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Originally published Tuesday, December 6, 2005 at 12:00 AM

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California teen wins science competition

A 16-year-old California boy won a premier high-school science competition Monday for his innovative approach to an old math problem that...

The Associated Press

WASHINGTON — A 16-year-old California boy won a premier high-school science competition Monday for his innovative approach to an old math problem that could help in the design of airplane wings.

Michael Viscardi, a senior from San Diego, won a $100,000 college scholarship, the top individual prize in the Siemens Westinghouse Competition in Math, Science and Technology.

Viscardi said he has been home-schooled since fifth grade, although he does take math classes at the University of California at San Diego three days a week. His father is a software engineer and his mother, who stays at home, has a Ph.D. in neuroscience, he said.

"It's unbelievable," Viscardi said of his win. "It's so incredible that I'm in shock right now."

Viscardi tackled a 19th-century math problem known as the Dirichlet problem, formulated by the mathematician Lejeune Dirichlet. The theorem Viscardi created to solve it has potential applications in the fields of engineering and physics, including airplane wing design. He said he worked on it for about six months with a professor at UCSD.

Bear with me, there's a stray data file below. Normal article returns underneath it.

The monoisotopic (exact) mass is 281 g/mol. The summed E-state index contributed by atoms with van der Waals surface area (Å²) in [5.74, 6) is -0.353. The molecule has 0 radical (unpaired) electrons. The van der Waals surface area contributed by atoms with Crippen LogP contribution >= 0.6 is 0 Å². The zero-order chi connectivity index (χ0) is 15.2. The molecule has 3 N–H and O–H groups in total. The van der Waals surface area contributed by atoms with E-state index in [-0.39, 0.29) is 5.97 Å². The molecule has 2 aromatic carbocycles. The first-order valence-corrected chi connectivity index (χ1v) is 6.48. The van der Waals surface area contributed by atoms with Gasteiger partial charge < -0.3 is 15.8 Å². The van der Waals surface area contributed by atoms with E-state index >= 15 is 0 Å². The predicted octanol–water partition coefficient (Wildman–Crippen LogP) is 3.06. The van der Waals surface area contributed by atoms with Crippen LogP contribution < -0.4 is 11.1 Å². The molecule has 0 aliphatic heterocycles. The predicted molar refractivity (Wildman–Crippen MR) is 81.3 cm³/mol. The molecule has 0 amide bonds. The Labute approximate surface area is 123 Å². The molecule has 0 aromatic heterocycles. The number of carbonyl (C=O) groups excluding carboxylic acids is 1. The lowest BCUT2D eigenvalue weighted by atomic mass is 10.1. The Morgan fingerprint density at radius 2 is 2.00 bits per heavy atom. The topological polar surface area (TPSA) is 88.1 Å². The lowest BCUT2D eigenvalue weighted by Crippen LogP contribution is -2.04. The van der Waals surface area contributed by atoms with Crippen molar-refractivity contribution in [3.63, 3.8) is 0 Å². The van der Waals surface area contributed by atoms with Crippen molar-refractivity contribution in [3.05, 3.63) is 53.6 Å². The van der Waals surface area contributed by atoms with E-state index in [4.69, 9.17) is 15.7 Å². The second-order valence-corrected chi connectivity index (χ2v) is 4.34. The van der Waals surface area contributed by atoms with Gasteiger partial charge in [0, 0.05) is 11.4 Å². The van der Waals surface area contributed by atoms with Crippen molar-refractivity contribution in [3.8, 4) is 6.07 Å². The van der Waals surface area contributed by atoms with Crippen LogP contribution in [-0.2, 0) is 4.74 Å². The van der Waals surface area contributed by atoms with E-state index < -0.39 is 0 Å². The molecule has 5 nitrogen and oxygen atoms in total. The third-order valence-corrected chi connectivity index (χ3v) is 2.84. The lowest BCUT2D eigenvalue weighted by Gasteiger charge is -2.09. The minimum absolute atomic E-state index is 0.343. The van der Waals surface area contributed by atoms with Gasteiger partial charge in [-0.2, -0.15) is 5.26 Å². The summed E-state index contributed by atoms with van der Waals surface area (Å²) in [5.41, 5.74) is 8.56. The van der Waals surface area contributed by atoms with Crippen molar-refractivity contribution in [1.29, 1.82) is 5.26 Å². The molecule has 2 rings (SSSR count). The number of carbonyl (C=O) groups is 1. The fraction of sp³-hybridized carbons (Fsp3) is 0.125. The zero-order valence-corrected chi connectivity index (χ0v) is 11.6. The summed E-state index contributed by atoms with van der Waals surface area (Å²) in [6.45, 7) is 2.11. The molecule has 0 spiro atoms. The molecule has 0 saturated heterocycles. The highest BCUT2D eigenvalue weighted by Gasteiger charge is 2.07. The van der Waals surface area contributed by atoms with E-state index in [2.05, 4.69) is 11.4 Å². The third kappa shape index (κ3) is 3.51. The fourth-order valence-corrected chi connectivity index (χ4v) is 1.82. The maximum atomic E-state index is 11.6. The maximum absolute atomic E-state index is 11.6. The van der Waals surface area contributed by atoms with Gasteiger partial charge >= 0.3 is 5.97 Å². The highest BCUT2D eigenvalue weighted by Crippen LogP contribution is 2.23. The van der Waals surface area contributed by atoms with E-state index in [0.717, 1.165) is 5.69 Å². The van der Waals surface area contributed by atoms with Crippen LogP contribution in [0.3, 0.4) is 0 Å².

"It was almost impossible for our judges to figure out the limits of his understanding during our questioning, and he's only 16 years old," said lead judge Constance Atwell, a consultant and former research director at the National Institutes of Health.

Anne Lee, 17, a senior at Phoenix Country Day School in Paradise Valley, Ariz., and Albert Shieh, 16, a junior at Chaparral High School in Scottsdale, Ariz., shared the $100,000 top prize in the team category. They improved computer technology that could help locate the genetic roots of some inherited diseases such as Alzheimer's, autism and bipolar disorder.

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